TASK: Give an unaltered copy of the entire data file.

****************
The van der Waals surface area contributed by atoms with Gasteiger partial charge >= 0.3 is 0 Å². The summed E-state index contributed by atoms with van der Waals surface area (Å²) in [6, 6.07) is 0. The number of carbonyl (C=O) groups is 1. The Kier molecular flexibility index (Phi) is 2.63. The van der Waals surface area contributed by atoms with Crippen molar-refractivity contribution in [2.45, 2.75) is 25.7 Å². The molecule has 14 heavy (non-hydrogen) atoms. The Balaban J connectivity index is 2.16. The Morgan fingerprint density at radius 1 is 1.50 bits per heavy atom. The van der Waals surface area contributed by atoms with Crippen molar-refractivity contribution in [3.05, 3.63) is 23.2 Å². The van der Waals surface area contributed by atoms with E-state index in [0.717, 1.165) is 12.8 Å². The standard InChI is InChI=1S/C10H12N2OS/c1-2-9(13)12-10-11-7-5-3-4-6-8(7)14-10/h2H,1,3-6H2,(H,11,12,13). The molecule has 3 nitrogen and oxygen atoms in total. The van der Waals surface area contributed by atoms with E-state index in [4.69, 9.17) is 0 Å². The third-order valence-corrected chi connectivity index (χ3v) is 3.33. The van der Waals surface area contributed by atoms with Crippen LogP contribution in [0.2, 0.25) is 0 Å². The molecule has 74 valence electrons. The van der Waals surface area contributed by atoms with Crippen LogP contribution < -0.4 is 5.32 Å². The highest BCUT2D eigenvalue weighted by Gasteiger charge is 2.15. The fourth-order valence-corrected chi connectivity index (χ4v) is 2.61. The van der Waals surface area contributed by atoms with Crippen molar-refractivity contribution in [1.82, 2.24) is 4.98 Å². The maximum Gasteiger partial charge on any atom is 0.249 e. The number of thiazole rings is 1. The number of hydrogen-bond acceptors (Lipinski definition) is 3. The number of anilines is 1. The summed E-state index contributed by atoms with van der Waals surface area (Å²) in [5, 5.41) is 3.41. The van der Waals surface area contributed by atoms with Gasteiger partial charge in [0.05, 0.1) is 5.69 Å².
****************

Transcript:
The van der Waals surface area contributed by atoms with Gasteiger partial charge >= 0.3 is 0 Å². The summed E-state index contributed by atoms with van der Waals surface area (Å²) in [6, 6.07) is 0. The number of carbonyl (C=O) groups is 1. The Kier molecular flexibility index (Phi) is 2.63. The van der Waals surface area contributed by atoms with Crippen molar-refractivity contribution in [2.45, 2.75) is 25.7 Å². The molecule has 14 heavy (non-hydrogen) atoms. The Balaban J connectivity index is 2.16. The Morgan fingerprint density at radius 1 is 1.50 bits per heavy atom. The van der Waals surface area contributed by atoms with Crippen molar-refractivity contribution in [3.05, 3.63) is 23.2 Å². The van der Waals surface area contributed by atoms with E-state index in [0.717, 1.165) is 12.8 Å². The standard InChI is InChI=1S/C10H12N2OS/c1-2-9(13)12-10-11-7-5-3-4-6-8(7)14-10/h2H,1,3-6H2,(H,11,12,13). The molecule has 3 nitrogen and oxygen atoms in total. The van der Waals surface area contributed by atoms with E-state index in [4.69, 9.17) is 0 Å². The third-order valence-corrected chi connectivity index (χ3v) is 3.33. The van der Waals surface area contributed by atoms with Crippen LogP contribution in [0.2, 0.25) is 0 Å². The molecule has 74 valence electrons. The van der Waals surface area contributed by atoms with Crippen LogP contribution < -0.4 is 5.32 Å². The highest BCUT2D eigenvalue weighted by Gasteiger charge is 2.15. The fourth-order valence-corrected chi connectivity index (χ4v) is 2.61. The van der Waals surface area contributed by atoms with Crippen molar-refractivity contribution in [1.82, 2.24) is 4.98 Å². The maximum Gasteiger partial charge on any atom is 0.249 e. The number of thiazole rings is 1. The number of hydrogen-bond acceptors (Lipinski definition) is 3. The number of anilines is 1. The summed E-state index contributed by atoms with van der Waals surface area (Å²) in [5, 5.41) is 3.41. The van der Waals surface area contributed by atoms with Gasteiger partial charge in [0.05, 0.1) is 5.69 Å².